Friday, October 5, 2012

Queen by Alex Haley Book Review

Queen by Alex Haley

The biography Queen by Alex Haley offers an interesting window into American history, seen through several generations of the author's family. Queen was Haley's paternal grandmother, a biracial child of the plantation born before the Civil War, but she doesn't appear on the pages until the latter third of the book. The story begins in Ireland with the Jackson family in 1797, where son James is banished and must emigrate to the New World. He becomes a pioneer who helps tame the wild frontier, becoming very wealthy in the process, and erects a plantation estate in Alabama. His son Jass takes the story through the Civil War, fathering Queen through a pet slave named Easter.

Queen by Alex Haley

Southerners held some shocking beliefs, like all men were not created equal and that blacks were animals without souls. They also thought the white man had to take care of negroes because they were too ignorant to take care of themselves. Their pre-Civil War economy couldn't exist without cheap slave labor, and they fought to the death to maintain their way of life. The stark philosophical differences over slavery between the Northern and Southern States culminate in the bloody Civil War, which devastates Jackson's plantation. The lies undergirding the South have to be confronted and their will broken, but the bitterness Confederates feel after losing the Civil War is palpable.

60% Off at - Code: LBF6
However, the problem of slavery has to be addressed. Sally Jackson thinks that "there never should have been a union" eighty years earlier, and that the country should have been divided into two nations at its inception, one with slaves and one without, but she also acknowledges that slavery would not have been an ideal to fight for the way liberty is. Her beliefs typify Southern hypocrisy, allowing the easy rape of black women, mixed race children denied paternity by their white fathers, and the dehumanization of people. Though negroes were thought of as livestock, the whites who slept with them never considered their behavior to be bestiality, a great sin in the Southern Bible belt. Miscegenation was taboo and an anathema, but still practiced by the white massas without retribution.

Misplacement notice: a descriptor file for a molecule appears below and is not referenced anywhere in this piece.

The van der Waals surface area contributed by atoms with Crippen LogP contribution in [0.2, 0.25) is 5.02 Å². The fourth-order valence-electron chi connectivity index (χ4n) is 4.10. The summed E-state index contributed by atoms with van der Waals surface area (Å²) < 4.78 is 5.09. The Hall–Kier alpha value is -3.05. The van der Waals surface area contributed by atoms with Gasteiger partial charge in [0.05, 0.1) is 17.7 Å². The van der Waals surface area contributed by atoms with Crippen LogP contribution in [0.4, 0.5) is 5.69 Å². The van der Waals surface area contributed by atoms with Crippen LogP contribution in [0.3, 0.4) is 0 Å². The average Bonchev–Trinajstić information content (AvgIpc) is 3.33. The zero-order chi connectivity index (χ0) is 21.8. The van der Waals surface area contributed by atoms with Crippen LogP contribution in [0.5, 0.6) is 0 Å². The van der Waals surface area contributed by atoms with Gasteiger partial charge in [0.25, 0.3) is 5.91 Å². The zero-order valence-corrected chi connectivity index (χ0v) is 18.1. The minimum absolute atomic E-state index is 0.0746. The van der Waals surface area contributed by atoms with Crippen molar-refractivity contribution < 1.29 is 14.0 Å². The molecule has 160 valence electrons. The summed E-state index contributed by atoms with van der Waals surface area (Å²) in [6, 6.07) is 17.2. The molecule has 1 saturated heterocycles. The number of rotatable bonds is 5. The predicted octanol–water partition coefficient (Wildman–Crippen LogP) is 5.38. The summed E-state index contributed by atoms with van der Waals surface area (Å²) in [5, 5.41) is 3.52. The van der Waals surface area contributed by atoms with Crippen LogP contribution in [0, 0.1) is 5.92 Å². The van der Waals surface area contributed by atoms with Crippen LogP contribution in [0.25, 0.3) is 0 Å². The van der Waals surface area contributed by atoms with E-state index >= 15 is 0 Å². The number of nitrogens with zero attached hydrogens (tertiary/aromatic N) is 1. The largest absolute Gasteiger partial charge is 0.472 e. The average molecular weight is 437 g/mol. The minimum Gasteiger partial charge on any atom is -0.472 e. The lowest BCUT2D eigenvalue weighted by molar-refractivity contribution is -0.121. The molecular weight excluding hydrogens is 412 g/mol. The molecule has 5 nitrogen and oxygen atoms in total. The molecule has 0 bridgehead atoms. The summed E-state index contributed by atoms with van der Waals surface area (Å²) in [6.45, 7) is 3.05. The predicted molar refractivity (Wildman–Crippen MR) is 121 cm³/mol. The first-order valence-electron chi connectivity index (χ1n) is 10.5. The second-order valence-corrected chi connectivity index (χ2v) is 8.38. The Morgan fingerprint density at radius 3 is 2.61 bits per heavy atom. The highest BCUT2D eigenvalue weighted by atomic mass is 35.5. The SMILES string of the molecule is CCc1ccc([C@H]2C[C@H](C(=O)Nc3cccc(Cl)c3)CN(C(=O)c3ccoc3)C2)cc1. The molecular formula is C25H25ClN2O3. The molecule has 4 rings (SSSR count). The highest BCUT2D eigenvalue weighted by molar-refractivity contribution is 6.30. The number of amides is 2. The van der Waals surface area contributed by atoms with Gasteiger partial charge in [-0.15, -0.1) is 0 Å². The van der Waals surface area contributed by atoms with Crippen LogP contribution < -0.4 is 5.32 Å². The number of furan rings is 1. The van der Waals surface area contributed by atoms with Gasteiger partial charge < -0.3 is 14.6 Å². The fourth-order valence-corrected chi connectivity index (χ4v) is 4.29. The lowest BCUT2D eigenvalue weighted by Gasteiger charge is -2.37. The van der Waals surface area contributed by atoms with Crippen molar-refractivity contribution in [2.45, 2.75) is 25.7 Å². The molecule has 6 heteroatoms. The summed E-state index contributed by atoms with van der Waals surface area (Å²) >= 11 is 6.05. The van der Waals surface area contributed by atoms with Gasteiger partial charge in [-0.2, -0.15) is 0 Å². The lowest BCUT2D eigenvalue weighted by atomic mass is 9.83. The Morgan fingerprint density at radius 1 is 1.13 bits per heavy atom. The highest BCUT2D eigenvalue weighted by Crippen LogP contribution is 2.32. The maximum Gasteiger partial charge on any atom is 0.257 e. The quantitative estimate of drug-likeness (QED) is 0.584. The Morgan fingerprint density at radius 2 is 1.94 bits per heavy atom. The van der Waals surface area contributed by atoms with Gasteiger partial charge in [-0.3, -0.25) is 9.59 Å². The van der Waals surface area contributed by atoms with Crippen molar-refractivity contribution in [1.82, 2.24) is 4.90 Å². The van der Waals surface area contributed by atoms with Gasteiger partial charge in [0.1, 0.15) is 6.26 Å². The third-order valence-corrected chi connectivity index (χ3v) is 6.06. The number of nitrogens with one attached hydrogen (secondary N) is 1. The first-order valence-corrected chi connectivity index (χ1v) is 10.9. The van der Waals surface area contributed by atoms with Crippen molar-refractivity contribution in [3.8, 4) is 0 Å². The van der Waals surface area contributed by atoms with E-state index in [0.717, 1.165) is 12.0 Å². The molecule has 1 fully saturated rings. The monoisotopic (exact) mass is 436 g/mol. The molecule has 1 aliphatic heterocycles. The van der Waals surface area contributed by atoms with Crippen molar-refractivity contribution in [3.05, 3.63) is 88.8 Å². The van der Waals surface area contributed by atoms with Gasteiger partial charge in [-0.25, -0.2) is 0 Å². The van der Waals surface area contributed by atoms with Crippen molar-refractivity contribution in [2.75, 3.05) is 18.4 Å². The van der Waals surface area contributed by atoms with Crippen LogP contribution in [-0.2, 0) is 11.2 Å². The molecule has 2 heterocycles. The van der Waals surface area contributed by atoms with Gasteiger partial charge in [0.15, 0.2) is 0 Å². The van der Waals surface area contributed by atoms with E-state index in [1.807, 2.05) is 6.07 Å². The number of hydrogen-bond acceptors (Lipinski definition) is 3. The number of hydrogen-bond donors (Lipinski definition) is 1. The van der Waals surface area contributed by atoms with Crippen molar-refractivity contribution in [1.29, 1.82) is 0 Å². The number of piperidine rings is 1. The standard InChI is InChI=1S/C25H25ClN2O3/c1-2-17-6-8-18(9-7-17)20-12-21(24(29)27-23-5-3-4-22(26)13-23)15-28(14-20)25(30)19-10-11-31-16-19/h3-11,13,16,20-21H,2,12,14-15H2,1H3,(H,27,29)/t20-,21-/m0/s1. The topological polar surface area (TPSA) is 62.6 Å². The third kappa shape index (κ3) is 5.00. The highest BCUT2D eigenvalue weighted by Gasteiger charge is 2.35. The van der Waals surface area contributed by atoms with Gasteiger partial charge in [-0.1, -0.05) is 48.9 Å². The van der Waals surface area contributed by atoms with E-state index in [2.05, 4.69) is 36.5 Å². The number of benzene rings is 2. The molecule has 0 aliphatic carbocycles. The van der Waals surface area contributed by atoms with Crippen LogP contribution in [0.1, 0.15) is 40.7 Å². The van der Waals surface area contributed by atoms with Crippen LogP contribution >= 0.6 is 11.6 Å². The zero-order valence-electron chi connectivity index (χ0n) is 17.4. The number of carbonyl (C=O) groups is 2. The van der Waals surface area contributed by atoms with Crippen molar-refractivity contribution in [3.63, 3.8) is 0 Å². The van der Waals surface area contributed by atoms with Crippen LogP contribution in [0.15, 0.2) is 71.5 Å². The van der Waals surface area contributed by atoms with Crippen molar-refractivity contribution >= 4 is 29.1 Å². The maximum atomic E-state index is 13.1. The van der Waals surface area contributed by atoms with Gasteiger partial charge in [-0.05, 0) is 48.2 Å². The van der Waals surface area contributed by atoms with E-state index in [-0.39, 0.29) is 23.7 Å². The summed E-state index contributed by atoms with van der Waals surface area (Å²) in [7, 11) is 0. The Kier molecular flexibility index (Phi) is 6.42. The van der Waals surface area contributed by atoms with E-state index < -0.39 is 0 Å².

Tragic parts of the book include the Indians' Trail of Tears, the sale of Annie, Queen's betrayal by Mrs. Benson, the murder of Davis, the burning of a barn where newly freed blacks are hiding and Queen's rape by Digby. Despite the sad parts of the biography, redemptive acts abound. Cap'n Jack teaches Queen how to read and write, and her massa/father brings her children's books. Jass also has an epiphany when Easter dies because he realizes that she does have a soul. Most heartwarming is the unfailing love of Alec Haley toward his troubled wife Queen. The future for their progeny is bright, and only two generations later, a boy named after Alec becomes a celebrity writer to relate their story to the world.

The Jackson and Haley family history is set during the tumultuous early years of the United States, when the founding fathers' ideals were sorely put to the test. The country eventually does the right thing and conquers her hypocrisy over slavery, the growing pains she experiences on her way to becoming a great nation. Readers will find sad nuggets of truth in Queen, but it is good to be aware of America's mistakes to prevent their recurrence. The novel complements Roots and both books should be of great interest to any student of American history, particularly black history.

Source: Alex Haley, Queen, the Story of an American Family (New York, NY: HarperCollins, 1993).

Read more book reviews:

No comments:

Post a Comment